4. Mr Hughes' position was different. He was not originally joined, or to be joined, to the present action (though he was, of course, a party to the proceedings in which the order for sale was made and in which the application under CPR 40.9 was made), but was joined at the direction of Peter Smith J. He filed a Defence which was highly critical of the making of the order for sale, and alleged that the order of Master Bragge ought to be set aside and the sale to Olympia ``nullified''. It also raises other complaints against Westpac, including a complaint of sale at an undervalue, though it does not counterclaim. Mr Hughes claims to have no funds to represent himself (as a result, he says, of a freezing order procured at the behest of Westpac), and has been assisted by one or more Mackenzie advisers. On the afternoon of the working day before the trial started I received a lengthy communication from one of those advisers, on behalf of Mr Hughes, enclosing a medical certificate. It explained that Mr Hughes needed 2 months to recover from the cumulative effects of this and other litigation, and asked for an adjournment of about that length of time for that purpose. Mr Hughes did not attend the trial. Having heard the other parties, having considered the matter carefully, and having considered the carefully worded terms of the medical certificate, I determined at the outset of this trial that the trial should continue. I do not intend to repeat here what I said in my short judgment at the time. It was not a wholly satisfactory state of affairs, but bearing in mind the costs incurred, the need for a speedy trial, the extent to which Mr Hughes' legitimate concerns were likely to be covered anyway, the lack of prejudice to Mr Hughes of continuing and the poverty of the medical evidence, together with all other relevant factors, it seemed to me right to let the trial go ahead. He had served a witness statement, and I treated it as evidence in the case.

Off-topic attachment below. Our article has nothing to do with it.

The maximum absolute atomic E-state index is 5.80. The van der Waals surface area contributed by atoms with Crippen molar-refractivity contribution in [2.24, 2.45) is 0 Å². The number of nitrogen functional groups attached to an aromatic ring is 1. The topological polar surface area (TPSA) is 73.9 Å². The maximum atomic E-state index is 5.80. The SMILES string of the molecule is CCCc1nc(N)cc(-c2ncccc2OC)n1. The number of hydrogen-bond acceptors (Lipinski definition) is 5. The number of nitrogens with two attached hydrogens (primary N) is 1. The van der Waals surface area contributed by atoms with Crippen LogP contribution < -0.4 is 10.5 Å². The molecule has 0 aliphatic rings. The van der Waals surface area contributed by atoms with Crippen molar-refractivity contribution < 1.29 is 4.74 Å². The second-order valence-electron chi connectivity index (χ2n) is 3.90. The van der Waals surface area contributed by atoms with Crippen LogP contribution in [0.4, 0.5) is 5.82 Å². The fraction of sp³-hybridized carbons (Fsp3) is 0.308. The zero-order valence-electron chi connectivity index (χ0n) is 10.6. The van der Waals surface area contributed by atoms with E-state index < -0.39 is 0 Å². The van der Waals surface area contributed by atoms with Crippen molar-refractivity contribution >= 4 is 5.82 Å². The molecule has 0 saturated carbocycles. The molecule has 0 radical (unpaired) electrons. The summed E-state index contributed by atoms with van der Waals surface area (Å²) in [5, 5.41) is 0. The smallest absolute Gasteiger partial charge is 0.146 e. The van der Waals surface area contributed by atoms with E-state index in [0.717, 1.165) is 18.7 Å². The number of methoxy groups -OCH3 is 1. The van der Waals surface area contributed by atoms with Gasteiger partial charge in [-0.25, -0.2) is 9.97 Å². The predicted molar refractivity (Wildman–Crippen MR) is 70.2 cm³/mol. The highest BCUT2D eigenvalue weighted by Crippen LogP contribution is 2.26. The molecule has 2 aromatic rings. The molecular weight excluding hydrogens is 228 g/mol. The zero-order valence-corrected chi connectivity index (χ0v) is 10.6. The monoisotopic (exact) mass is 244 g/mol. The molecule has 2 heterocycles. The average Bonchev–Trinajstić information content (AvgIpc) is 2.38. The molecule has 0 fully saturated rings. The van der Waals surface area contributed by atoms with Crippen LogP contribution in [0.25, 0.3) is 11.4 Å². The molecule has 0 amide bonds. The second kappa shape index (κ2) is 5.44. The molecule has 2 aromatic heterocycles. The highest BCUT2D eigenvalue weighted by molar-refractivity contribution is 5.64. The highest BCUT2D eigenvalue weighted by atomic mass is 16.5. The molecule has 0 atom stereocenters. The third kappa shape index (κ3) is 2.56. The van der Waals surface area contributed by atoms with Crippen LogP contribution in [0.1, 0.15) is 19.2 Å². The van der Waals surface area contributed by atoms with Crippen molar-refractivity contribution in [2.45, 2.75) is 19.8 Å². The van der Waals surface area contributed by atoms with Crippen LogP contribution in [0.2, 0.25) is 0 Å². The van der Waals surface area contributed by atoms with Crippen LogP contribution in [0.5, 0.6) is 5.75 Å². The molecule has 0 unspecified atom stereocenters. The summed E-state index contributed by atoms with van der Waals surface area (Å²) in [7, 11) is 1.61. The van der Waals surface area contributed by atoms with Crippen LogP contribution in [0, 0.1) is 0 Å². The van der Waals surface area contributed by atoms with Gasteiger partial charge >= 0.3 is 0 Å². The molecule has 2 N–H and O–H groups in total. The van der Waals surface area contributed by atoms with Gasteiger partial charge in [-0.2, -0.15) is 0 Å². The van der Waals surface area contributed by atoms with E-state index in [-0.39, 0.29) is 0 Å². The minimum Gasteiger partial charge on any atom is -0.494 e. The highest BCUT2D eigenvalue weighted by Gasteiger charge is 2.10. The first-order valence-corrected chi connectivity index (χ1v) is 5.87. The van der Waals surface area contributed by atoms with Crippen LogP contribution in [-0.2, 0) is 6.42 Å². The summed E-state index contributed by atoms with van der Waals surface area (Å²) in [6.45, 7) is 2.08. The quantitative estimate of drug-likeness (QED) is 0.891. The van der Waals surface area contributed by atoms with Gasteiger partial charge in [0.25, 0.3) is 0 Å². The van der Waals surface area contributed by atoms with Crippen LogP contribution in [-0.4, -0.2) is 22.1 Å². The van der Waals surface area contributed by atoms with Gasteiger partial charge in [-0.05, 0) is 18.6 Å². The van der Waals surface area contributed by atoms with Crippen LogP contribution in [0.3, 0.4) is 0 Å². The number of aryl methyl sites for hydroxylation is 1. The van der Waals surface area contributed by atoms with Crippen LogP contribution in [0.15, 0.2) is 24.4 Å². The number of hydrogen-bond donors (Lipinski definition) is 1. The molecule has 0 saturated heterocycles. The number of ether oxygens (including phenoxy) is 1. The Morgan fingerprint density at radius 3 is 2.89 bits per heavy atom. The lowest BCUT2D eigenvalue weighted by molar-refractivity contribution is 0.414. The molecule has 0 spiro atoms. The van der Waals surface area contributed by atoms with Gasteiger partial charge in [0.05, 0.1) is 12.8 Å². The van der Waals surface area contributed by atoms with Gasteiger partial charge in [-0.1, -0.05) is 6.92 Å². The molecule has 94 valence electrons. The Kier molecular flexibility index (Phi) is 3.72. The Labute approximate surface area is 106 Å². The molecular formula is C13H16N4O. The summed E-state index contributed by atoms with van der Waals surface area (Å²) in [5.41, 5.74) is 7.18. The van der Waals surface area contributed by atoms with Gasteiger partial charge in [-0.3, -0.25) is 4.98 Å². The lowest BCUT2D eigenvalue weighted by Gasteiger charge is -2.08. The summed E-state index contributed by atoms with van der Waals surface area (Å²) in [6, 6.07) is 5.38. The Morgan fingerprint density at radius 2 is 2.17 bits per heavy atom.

5. In those circumstances issues arise as to the effect of the non-registration of Mr Hughes' purchase, the nature of the option obligation in the deed of novation, the effect of Master Bragge's order (whether it entitled Westpac to sell a legal estate), whether the interest of Sainsbury's (if any) under the deed of novation was capable of surviving that sale, whether the dealings between Sainsbury's and Olympia give rise to a Pallant v Morgan equity or an estoppel, and whether the conditions required for rectification of the register are made out. These issues are factually detailed and legally complex.

    The facts

  6. Matlock lies in a valley through which the River Derwent and railway tracks run in a roughly east-west direction. A large part of the town lies to the north of the river, and there is bridge crossing the river which gives access to the station and to that part of the town lying to the south. The A6 runs through the town along the north side of the river. At one time it was a busier road than it now is, but it is still busy. To the south of the river, opposite part of the town, is an old quarry called Cawdor Quarry. Mr Hughes acquired this quarry and on 23rd December 1996 he agreed to sell part of it to J Sainsbury plc who planned to use it for a new retail store. The price was £7.3m of which £2.3m was to be paid on completion, with the balance payable after...